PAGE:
Houston Mayor Sylvester Turner is placing the City of Houston under an emergency health declaration for the next seven days in an effort to control the spread of coronavirus.
On Wednesday, Harris County Judge Lina Hidalgo placed the County under a public health disaster declaration for the next seven days.
This declaration activates the Harris County emergency management plan.
An emergency health declaration is issued when a disease or disorder presents a public health emergency or that a public health emergency, including significant outbreaks of infectious disease or bioterrorist attacks, otherwise exists, according to the Department of Health and Human Services (HHS).
Mayor Turner said an emergency health declaration gives him and his staff flexibility in acquiring goods or services needed to combat the coronavirus, managing resources and getting federal help.
The Harris County Judge's Office says a disaster declaration allows the County to make emergency-related expenditures without having to wait and seek approval from Commissioner's Court.
Officials said these declarations do not mean it's time to panic and the Greater Houston area is not shutting down.
Government, schools and businesses do not have to close.
The emergency declaration for Houston will start at the end of the day Wednesday and will last for at least seven days. City council will meet on the seventh day to see if the declaration needs to be extended.
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The decision to put the city under an emergency health declaration was made Tuesday after learning a Montgomery County patient, who did not travel internationally, tested presumptive positive for the coronavirus.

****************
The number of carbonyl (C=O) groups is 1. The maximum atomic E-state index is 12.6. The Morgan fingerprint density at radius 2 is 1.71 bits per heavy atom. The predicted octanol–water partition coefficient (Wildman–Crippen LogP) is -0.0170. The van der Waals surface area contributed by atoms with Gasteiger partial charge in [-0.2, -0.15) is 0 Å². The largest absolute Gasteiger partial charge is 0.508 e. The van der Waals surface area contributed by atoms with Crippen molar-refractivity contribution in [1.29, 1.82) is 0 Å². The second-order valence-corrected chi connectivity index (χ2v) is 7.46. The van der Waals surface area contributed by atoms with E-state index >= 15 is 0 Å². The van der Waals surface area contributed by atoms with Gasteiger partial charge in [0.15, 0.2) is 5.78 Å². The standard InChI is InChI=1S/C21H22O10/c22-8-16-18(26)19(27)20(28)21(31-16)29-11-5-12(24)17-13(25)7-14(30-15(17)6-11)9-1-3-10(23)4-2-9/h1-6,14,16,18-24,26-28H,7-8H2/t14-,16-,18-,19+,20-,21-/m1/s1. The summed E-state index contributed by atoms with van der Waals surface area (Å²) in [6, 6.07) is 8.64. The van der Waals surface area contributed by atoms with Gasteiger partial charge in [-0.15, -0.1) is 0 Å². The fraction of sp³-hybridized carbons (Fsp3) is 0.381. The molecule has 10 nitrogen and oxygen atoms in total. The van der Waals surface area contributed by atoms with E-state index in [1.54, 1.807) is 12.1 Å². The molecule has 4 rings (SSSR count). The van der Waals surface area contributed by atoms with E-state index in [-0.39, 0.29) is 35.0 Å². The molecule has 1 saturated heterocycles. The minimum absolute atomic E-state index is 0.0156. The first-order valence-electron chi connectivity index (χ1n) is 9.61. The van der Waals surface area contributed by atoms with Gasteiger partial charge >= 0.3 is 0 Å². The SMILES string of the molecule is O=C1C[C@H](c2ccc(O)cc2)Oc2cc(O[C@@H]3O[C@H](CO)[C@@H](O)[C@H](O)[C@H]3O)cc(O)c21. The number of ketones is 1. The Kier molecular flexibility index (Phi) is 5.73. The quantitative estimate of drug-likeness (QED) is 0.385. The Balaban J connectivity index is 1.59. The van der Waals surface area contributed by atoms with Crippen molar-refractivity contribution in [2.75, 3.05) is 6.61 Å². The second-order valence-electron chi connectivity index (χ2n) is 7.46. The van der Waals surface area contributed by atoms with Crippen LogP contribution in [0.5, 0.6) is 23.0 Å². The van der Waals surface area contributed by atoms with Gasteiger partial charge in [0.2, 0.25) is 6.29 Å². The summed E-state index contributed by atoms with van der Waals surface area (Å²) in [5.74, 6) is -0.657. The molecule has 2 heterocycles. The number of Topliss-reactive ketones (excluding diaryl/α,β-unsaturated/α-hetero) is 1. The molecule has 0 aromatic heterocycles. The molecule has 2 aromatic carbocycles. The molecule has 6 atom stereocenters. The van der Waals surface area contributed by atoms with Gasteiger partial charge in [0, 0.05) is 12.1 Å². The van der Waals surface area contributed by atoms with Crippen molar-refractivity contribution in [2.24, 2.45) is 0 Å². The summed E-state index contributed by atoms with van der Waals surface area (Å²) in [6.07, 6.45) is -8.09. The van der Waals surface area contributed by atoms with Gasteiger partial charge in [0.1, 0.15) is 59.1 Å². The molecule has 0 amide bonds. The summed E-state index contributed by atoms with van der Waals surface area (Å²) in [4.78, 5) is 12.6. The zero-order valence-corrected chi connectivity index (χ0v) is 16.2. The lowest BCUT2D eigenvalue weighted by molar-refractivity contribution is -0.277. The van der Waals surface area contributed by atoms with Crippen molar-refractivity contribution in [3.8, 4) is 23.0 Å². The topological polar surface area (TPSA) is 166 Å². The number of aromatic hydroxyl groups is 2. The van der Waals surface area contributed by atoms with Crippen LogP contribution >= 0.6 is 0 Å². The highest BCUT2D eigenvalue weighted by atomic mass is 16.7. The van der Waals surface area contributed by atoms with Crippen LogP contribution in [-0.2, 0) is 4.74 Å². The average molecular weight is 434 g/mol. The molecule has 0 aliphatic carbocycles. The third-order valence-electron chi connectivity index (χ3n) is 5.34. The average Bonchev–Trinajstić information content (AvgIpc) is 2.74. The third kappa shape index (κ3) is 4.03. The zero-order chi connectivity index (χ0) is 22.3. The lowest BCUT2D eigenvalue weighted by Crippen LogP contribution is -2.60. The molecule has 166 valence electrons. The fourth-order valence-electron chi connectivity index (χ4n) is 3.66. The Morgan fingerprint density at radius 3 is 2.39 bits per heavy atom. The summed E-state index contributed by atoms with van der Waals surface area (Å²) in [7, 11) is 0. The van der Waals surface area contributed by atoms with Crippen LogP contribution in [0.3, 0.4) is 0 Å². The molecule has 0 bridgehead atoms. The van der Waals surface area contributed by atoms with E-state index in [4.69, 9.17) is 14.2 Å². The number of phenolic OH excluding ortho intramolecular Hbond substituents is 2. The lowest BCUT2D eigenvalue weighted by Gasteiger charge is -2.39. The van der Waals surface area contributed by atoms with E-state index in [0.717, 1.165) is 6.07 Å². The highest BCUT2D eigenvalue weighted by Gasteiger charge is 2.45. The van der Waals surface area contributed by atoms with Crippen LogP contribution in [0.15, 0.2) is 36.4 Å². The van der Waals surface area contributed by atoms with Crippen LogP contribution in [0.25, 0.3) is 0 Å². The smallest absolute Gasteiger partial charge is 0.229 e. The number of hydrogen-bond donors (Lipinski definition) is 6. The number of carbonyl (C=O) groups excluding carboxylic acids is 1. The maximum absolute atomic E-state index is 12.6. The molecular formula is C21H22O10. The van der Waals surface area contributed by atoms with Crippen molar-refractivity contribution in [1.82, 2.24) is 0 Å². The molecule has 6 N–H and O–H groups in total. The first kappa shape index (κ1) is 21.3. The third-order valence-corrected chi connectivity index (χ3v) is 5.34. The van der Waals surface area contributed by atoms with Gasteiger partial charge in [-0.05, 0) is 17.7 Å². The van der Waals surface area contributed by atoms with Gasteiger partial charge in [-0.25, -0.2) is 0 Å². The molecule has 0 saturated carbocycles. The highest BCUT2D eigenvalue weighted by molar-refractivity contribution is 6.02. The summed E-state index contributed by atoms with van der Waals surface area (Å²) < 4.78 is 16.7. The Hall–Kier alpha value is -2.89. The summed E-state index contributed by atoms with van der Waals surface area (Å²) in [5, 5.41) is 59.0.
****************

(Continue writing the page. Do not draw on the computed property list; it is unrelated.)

" [Tuesday] changed things," Mayor Turner said. "Because [Tuesday] with the case in Montgomery County that was evidence of some community spread, and as a result that takes us to what do we do next."
The Houston Livestock Show and Rodeo has been canceled for the remainder of the season due to the coronavirus. Grounds will officially close at 4 p.m. Wednesday.
Many other city-sponsored events happening in the month of March will either be canceled or rescheduled.
The symptoms of coronavirus are similar to the flu or a bad cold. Symptoms include a fever, cough and shortness of breath, according to the Centers for Disease Control.
Most healthy people will have mild symptoms. A study of more than 72,000 patients by the Centers for Disease Control in China showed 80-percent of the cases there were mild.
But infections can cause pneumonia, severe acute respiratory syndrome, kidney failure and even death, according to the World Health Organization. Older people with underlying health conditions are most at risk.
The CDC believes symptoms may appear anywhere from two to 14 days after being exposed.
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How coronavirus is spread
Human coronaviruses are usually spread through
- The air by coughing or sneezing
- Close personal contact, such as touching or shaking hands
- Touching an object or surface with the virus on it, then touching your mouth, nose or eyes before washing your hands.
Help stop the spread of coronavirus
- Stay home when you are sick.
- Eat and sleep separately from your family members
- Use different utensils and dishes
- Cover your cough or sneeze with your arm, hot your hand.
- If you use a tissue, throw it in the trash.
Lower your risk
- Wash your hands often with soap and water for at least 20 seconds. If soap and water are not available, use an alcohol-based hand sanitizer.
- Avoid touching your eyes, nose, and mouth with unwashed hands.
- Avoid close contact with people who are sick.
- Clean and disinfect frequently touched objects and surfaces.
- If you are 60 or over and have an underlying health condition such as cardiovascular disease, diabetes or respiratory illnesses like asthma or COPD, the World Health Organization advises you to try to avoid crowds or places where you might interact with people who are sick.